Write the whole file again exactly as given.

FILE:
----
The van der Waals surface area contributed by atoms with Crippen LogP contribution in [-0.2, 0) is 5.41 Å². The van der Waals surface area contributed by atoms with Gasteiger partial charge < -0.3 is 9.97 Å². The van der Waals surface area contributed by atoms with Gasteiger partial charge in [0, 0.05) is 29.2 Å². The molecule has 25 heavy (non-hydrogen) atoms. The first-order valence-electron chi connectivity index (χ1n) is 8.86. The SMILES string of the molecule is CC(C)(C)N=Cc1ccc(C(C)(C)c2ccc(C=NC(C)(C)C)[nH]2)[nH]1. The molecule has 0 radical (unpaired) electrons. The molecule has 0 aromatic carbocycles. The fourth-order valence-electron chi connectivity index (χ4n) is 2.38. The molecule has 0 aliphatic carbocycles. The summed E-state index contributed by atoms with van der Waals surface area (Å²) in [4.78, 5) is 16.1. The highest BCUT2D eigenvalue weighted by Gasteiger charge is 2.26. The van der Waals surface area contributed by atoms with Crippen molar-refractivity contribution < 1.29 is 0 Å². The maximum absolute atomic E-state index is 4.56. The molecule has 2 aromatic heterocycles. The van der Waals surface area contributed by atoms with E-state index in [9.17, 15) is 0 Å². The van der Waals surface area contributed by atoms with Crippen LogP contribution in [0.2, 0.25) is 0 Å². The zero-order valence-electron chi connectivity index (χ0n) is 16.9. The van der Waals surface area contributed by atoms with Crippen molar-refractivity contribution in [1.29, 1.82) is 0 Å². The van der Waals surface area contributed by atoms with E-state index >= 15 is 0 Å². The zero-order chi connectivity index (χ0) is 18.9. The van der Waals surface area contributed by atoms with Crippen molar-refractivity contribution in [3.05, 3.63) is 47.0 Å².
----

The van der Waals surface area contributed by atoms with Crippen LogP contribution in [-0.2, 0) is 5.41 Å². The van der Waals surface area contributed by atoms with Gasteiger partial charge < -0.3 is 9.97 Å². The van der Waals surface area contributed by atoms with Gasteiger partial charge in [0, 0.05) is 29.2 Å². The molecule has 25 heavy (non-hydrogen) atoms. The first-order valence-electron chi connectivity index (χ1n) is 8.86. The SMILES string of the molecule is CC(C)(C)N=Cc1ccc(C(C)(C)c2ccc(C=NC(C)(C)C)[nH]2)[nH]1. The molecule has 0 radical (unpaired) electrons. The molecule has 0 aromatic carbocycles. The fourth-order valence-electron chi connectivity index (χ4n) is 2.38. The molecule has 0 aliphatic carbocycles. The summed E-state index contributed by atoms with van der Waals surface area (Å²) in [4.78, 5) is 16.1. The highest BCUT2D eigenvalue weighted by Gasteiger charge is 2.26. The van der Waals surface area contributed by atoms with Crippen molar-refractivity contribution < 1.29 is 0 Å². The maximum absolute atomic E-state index is 4.56. The molecule has 2 aromatic heterocycles. The van der Waals surface area contributed by atoms with E-state index in [9.17, 15) is 0 Å². The van der Waals surface area contributed by atoms with Crippen LogP contribution in [0.2, 0.25) is 0 Å². The zero-order valence-electron chi connectivity index (χ0n) is 16.9. The van der Waals surface area contributed by atoms with Crippen molar-refractivity contribution in [1.29, 1.82) is 0 Å². The van der Waals surface area contributed by atoms with E-state index >= 15 is 0 Å². The zero-order chi connectivity index (χ0) is 18.9. The van der Waals surface area contributed by atoms with Crippen molar-refractivity contribution in [3.05, 3.63) is 47.0 Å².